Nelson Minar didn’t really mean to create a piece of art. When the California-based software engineer began working on All Rivers, a gorgeously detailed look at the waterways in the 48 contiguous states, it was really just a practice in computer nerdery. Minar, a self-described “computer nerd at heart,” simply wanted to create a vector map (a map consisting of Geographic Information System data) using open source data. “The single All Rivers map was just me goofing around to see what it’d look like,” he told Wired.

It looks pretty cool. Inspired by Ben Fry’s All Streets poster, Minar’s version shows a vast web of blue veins spreading across the United States. River-rich areas like Mississippi are dense with blue, but more surprisingly, so are notoriously dry areas like Nevada and Arizona.

To create All Rivers, first Minar gathered information from NHDPlus (National Hydrography Dataset) and put it in a database. He extracted the Strahler number, a measure of how significant a creek is, to determine how large the rivers would appear on the map. From there he built a web server that would allow him to serve the flowline data as vector map tiles, and finally he wrote a JavaScript program that did most of the cartography work for him.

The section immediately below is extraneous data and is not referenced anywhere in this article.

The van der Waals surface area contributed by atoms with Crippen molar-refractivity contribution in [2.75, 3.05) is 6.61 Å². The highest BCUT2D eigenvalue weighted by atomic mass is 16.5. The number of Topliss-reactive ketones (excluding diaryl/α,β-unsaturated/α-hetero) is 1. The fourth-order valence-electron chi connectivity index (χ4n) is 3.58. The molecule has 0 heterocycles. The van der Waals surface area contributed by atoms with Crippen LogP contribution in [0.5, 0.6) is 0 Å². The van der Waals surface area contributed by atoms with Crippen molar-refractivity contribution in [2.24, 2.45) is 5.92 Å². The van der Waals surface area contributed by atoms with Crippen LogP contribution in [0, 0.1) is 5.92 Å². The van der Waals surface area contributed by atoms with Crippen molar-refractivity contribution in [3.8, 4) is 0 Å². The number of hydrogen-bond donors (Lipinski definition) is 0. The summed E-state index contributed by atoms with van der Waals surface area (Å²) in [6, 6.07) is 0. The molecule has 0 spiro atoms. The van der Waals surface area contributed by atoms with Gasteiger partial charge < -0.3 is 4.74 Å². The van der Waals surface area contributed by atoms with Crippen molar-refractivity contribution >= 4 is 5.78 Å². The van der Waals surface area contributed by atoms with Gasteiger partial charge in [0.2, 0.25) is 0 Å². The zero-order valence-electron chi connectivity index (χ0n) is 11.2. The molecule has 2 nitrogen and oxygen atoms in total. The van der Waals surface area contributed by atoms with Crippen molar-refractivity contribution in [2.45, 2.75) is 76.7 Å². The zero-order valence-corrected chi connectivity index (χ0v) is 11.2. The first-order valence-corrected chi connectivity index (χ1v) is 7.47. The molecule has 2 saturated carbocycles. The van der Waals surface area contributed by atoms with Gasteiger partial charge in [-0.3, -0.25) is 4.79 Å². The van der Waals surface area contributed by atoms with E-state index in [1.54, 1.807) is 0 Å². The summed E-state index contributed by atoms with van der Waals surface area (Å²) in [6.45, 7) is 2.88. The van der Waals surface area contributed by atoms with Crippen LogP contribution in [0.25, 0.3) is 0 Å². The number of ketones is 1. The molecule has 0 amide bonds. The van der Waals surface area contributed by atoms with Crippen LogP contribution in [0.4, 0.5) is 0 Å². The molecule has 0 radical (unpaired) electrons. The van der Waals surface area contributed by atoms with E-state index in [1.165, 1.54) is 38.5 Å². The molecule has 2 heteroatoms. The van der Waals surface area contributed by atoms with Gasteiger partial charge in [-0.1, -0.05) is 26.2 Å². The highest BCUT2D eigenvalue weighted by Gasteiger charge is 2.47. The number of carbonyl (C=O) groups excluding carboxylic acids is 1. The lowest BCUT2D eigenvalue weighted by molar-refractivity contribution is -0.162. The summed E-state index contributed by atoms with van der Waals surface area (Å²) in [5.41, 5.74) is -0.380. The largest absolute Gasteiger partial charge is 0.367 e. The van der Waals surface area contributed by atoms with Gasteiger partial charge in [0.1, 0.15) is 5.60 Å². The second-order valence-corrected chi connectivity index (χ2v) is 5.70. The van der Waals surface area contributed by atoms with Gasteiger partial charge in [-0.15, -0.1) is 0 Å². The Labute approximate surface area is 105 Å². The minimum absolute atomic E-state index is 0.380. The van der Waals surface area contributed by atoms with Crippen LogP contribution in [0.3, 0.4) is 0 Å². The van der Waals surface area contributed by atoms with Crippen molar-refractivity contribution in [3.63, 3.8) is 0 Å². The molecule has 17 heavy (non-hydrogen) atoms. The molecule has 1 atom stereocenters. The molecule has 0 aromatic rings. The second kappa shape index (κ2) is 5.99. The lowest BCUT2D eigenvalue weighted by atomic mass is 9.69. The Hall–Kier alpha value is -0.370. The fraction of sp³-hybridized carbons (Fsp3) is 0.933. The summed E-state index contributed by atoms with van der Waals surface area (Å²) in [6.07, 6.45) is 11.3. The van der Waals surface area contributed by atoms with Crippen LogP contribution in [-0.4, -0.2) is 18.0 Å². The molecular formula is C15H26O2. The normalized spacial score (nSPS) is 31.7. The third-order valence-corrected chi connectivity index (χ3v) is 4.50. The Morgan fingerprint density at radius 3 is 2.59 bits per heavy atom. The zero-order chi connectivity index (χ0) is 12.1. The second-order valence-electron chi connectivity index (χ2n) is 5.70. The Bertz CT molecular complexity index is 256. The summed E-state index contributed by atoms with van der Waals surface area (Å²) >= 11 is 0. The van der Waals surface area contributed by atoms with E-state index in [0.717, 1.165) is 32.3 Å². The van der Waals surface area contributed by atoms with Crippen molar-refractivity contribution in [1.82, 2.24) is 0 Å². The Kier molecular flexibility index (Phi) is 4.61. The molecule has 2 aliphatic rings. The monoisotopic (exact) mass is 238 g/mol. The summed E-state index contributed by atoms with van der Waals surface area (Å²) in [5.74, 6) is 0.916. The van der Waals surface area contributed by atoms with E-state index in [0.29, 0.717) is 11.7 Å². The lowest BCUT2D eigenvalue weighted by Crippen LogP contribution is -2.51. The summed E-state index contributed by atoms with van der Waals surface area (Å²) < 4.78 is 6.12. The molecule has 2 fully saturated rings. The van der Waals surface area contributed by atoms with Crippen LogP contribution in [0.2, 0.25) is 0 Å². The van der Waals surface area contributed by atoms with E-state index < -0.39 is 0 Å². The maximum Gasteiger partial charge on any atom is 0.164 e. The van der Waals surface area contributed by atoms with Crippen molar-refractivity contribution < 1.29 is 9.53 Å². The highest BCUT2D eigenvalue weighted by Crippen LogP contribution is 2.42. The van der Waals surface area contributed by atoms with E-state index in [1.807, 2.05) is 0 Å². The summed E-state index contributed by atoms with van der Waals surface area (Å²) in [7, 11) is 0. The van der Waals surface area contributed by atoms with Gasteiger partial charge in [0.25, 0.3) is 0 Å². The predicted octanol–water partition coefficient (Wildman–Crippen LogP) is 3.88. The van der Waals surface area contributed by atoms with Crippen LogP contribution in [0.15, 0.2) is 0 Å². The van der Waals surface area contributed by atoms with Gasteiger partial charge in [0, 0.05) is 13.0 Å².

Minar kept All Rivers pretty simple, using only the Strahler number as a variable. But he says it’s possible to gather more information to include on future maps. “To be a useful hydrography map, it should have information on river volume, size, seasonality, etc,” he said. “That’s a lot of data to cram into a single picture. I don’t know how to do that and make it look good.”